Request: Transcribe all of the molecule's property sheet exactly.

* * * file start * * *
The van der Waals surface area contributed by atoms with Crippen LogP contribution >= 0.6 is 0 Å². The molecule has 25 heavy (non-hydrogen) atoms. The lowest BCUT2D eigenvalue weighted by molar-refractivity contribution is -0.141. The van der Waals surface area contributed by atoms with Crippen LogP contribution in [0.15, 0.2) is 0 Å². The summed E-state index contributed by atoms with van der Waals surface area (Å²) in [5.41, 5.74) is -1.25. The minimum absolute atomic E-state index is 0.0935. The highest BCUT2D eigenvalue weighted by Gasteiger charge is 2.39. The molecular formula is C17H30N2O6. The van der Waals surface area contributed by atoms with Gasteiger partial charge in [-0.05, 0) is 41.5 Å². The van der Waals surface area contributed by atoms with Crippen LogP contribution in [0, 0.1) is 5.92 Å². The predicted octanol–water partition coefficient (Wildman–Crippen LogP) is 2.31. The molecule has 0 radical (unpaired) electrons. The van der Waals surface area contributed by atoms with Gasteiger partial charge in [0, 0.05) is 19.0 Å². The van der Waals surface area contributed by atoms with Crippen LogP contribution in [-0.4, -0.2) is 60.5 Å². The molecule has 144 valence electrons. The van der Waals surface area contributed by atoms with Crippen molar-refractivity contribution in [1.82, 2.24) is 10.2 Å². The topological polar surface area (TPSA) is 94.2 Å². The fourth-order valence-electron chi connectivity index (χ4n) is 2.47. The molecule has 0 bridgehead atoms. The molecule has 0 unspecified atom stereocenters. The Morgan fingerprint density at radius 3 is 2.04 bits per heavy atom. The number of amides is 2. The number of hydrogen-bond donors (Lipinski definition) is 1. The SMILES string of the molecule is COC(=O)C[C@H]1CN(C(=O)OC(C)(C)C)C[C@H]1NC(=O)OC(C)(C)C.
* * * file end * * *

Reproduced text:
The van der Waals surface area contributed by atoms with Crippen LogP contribution >= 0.6 is 0 Å². The molecule has 25 heavy (non-hydrogen) atoms. The lowest BCUT2D eigenvalue weighted by molar-refractivity contribution is -0.141. The van der Waals surface area contributed by atoms with Crippen LogP contribution in [0.15, 0.2) is 0 Å². The summed E-state index contributed by atoms with van der Waals surface area (Å²) in [5.41, 5.74) is -1.25. The minimum absolute atomic E-state index is 0.0935. The highest BCUT2D eigenvalue weighted by Gasteiger charge is 2.39. The molecular formula is C17H30N2O6. The van der Waals surface area contributed by atoms with Gasteiger partial charge in [-0.05, 0) is 41.5 Å². The van der Waals surface area contributed by atoms with Crippen LogP contribution in [0, 0.1) is 5.92 Å². The predicted octanol–water partition coefficient (Wildman–Crippen LogP) is 2.31. The molecule has 0 radical (unpaired) electrons. The van der Waals surface area contributed by atoms with Gasteiger partial charge in [0, 0.05) is 19.0 Å². The van der Waals surface area contributed by atoms with Crippen LogP contribution in [-0.4, -0.2) is 60.5 Å². The molecule has 144 valence electrons. The van der Waals surface area contributed by atoms with Crippen molar-refractivity contribution in [1.82, 2.24) is 10.2 Å². The topological polar surface area (TPSA) is 94.2 Å². The fourth-order valence-electron chi connectivity index (χ4n) is 2.47. The molecule has 0 bridgehead atoms. The molecule has 0 unspecified atom stereocenters. The Morgan fingerprint density at radius 3 is 2.04 bits per heavy atom. The number of amides is 2. The number of hydrogen-bond donors (Lipinski definition) is 1. The SMILES string of the molecule is COC(=O)C[C@H]1CN(C(=O)OC(C)(C)C)C[C@H]1NC(=O)OC(C)(C)C.